Midwinter blues

2013-08-10 00:00

IT seems as though a pall of gloom is about to settle over much of South African sport. Not much that happened last week did anything to dispel my own feeling of unease that we are on the threshold of a prolonged period of under-performance across the spectrum of our on-field activities. I may be quite wrong but the omens are not good.

Perhaps the catalyst for my disquiet was the desperate contest between the Kings and the Lions for a place in the 2014 Super Rugby competition. The stakes were so high that it was impossible not to feel sympathy for the losers for whom next year now promises to be a time in the wilderness for most of the players and all of their home supporters.

It is easy to make a case for both teams, but the ineluctable truth is that neither team looks capable of finishing anywhere other than in the bottom rungs of the Super Rugby competition. The Lions will simply take over the unwanted mantle of being the team that every other team expects to beat. There may be the odd victory, but their supporters will soon tire of travelling to the increasingly unfriendly Coca-Cola stadium to watch a succession of defeats.

Elsewhere in the country, the other rugby franchises are contemplating an exodus of top players in numbers not seen before. It is becoming increasingly difficult for these franchises to hang on to their best players and it may not be long before the Springbok team contains more foreign- than domestic-based players. This, I am assured, is the proper path for a truly professional sport, but it is a depressing prospect for all the supporters of local teams.

It may be that the time is ripe to reverse the process. There is no reason, surely, why South African teams should not cast their recruiting nets over the Pacific Islands where there is an abundance of powerful running backs who would add some glamour and excitement to a sport that needs a diversion from the crash ball rugby that is dulling our senses.

In the middle of this week our cricket team returned from a dismal tour of Sri Lanka. The management of the team, as one would expect, is trying to put a positive spin on the victory in the T20 series, but the ODI performances have left poor Russell Domingo with more questions than answers.

In pole position among his problems is what to do about the captaincy of the ODI team. AB de Villiers has had a relatively short stint in the job, but some will say it has been long enough to see that it is not working either for him or the team. It is all very well to acknowledge this reality but no ready solutions are available. Faf du Plessis, the only obvious successor, has been so short of runs that he is hanging on to his place in the team by a fast wearing thread.

At this early stage in his post as coach of the Proteas, it would take a pair of steely cojones for Domingo to replace his ODI captain. His first wise step was to relieve De Villiers of his wicket-keeping responsibilities in a bid to restore his captain to the kind of batting form that wins matches. Thus far the change has been unsuccessful. AB has yet to recover his best form and although Quinton de Kock kept wicket tidily his batting is too fragile to do a proper job at the top of the order where a good start is an essential building block for success.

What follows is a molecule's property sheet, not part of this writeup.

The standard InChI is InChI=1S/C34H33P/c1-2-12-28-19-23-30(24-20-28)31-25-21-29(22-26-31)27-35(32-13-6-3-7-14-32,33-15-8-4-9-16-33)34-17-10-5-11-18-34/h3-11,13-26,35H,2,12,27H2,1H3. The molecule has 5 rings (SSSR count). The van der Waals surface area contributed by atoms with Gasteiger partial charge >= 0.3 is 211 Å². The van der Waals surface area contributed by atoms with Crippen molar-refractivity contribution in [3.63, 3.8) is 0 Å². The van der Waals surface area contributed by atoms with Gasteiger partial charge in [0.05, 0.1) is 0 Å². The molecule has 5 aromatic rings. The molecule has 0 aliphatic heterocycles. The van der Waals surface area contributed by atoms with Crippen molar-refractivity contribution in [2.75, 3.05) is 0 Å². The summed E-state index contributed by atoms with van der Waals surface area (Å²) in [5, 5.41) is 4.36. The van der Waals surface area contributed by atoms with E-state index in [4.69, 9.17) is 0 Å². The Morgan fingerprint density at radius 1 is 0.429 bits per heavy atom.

This brings one to the mystery of Colin Ingram. In the Champions Trophy, Ingram played the best innings of any of our young batsmen in the match against the Windies. He failed in the semi-final against England in conditions that were extremely conducive to the swing bowling of James Anderson. Ingram was selected for the Sri Lankan tour where he faced, unsuccessfully, just the one ball, which clattered into his stumps.

He has not been seen since. Does this mean that Domingo and the selectors have lost patience with him? Given the repeated displays of ineptitude by other batsmen in the team one would have thought that Ingram was hard done by, particularly as he has a reasonable technique and is one of the more intelligent players in the squad.

Alviro Petersen and Farhaan Behardien have failed often enough in the ODI format to suggest that their chances may have come and gone. Thus, of all the young batsmen on view in Sri Lanka, only Miller has improved his prospects. This is a poor return from any trip and represents a real problem unless Kallis and Graeme Smith can be persuaded to return to service.

At least the bowling improved after the first awful effort, but I cannot understand why Vernon Philander has been consistently ignored by the selectors. He is probably one of the top three bowlers in the world and arguably the best of all new ball bowlers yet he cannot find a place in a form of the game that uses two new balls at the start of an innings.

Fast bowlers should not be a problem for Domingo, but the spinners continue to be unimpressive. They are all too predictable. Without suitable variations in flight and spin, slow bowlers are little more than cannon fodder in the modern game. Until the Proteas can field a couple of spinners who require respect from the opposition, winning ODI matches outside South Africa will be an ongoing difficulty.

Elsewhere, our best tennis player has refused to participate in the Davis Cup play-offs and our golfers seem to have gone into some kind of weird hibernation, playing but not competing. The Rugby Championship is upon us but only blind optimists can foresee anything other than another win for the All Blacks.

All this, too, will pass but it will take time.

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